Class Notes (811,169)
Canada (494,539)
Sociology (3,207)
SOC101Y1 (985)
Lecture 3


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University of Toronto St. George
Paul Glavin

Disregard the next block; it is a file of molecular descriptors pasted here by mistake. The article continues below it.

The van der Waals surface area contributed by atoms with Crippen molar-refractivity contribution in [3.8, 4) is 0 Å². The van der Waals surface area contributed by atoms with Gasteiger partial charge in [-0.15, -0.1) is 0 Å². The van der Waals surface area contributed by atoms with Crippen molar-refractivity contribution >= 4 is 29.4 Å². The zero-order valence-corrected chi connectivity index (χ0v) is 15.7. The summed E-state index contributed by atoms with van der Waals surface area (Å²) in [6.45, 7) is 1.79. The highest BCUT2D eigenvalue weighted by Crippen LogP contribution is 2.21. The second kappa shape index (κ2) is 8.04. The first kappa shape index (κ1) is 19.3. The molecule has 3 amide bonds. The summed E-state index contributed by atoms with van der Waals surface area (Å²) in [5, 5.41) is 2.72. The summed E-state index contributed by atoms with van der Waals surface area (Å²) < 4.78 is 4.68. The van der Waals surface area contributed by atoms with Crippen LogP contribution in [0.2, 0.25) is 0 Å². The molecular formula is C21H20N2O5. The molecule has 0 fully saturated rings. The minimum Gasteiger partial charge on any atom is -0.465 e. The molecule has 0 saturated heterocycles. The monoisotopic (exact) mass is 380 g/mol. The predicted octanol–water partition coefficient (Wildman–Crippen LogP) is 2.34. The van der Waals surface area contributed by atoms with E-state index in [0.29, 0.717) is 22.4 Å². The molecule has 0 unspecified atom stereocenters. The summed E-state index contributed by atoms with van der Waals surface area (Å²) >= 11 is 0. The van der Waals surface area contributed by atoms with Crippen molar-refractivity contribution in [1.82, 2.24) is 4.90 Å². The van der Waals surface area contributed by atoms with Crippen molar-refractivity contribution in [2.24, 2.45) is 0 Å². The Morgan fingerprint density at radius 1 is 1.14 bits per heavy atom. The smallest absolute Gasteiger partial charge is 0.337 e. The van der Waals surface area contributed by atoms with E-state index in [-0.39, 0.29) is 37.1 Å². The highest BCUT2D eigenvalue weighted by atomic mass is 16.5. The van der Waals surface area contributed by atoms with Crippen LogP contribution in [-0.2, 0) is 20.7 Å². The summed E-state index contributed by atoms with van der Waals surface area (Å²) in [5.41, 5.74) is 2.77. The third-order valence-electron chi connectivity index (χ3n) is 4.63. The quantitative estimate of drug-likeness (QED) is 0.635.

Lecture 3 Readings HOURS OF WORK AND ALTERNATIVE WORK ARRANGEMENTS - hours in the manufacturing sector in canada was reduced due to union pressures and the introduction of new manufacturing technologies. - from 64 hours to 36 hours a week - canadians spend less time at work now compared a century ago - interests in alternative work schedules are - teleworking, working at home or in a remote site, often using computer tech- nologies - flextime, choosing the time to start and stop work - job sharing have been receiving more attention in the past decade. - these work options can help mothers with work and child care - drawback of these is that they have low job security, benefits and satisfy- ing networks with co-workers. VARIETIES OF NONSTANDARD WORK - part-time work is the most common type of nonstandard work - but the number of multiple-job holders are also been increasing. - also the own-account self-employed has also been increasing. - temporary (contract/contingent) work has also became more widespread. - some workers may choose nonstandard work by personal preference, but for many, such choices are a response to a difficult labour market. PART-TIME WORK - part time work has been increasing. - work that is a MAIN job for some people but they work less than 30 hours are also considered as part time work. - women 25+ have been increasingly involved in part time work. - some people are forced into part time work as they can’t find a full time job. TEMPORARY EMPLOYMENT AND PART YEAR WORK - temporary workers were in seasonal jobs - young workers are heavily over-represented in temporary jobs. - this type of work, we know considerably less about. FUTURE TRENDS - a decline in self-employment LABOUR MARKETS AND JOBS: OPPORTUNITIES AND INEQUALITY - labour market can be defined as the arena in which employers seek to purchase about from potential employees who themselves are seeking jobs suitable to their education, experience and preferences. - in labour market workers exchange their skills, knowledge, and loyalty in return for status, pay, and further career opportunities, and other job rewards. - institutions like schools and families prepares people to enter, or re enter the labour market. - government legislation also affects how labour market operates - e.g. setting minimum wage - assists with unemployed with financial support - job-training program - unions and professional associations are active in the labour market, trying to gain ad- ditional benefits for their members. - sociologists are particularly interested in the distributive aspects of labour market. - specifically, does the labour market provide opportunities for hard-working indi- viduals to improve their social position and quality of life, or does it reinforce pat- terns of inequality in society. or both? - human capital theory - jobs requiring more effort, training and skill typically receive greater rewards - assumes that labour market participants compete openly for the best jobs, and that the most qualified people end up in the jobs requiring their particular skills
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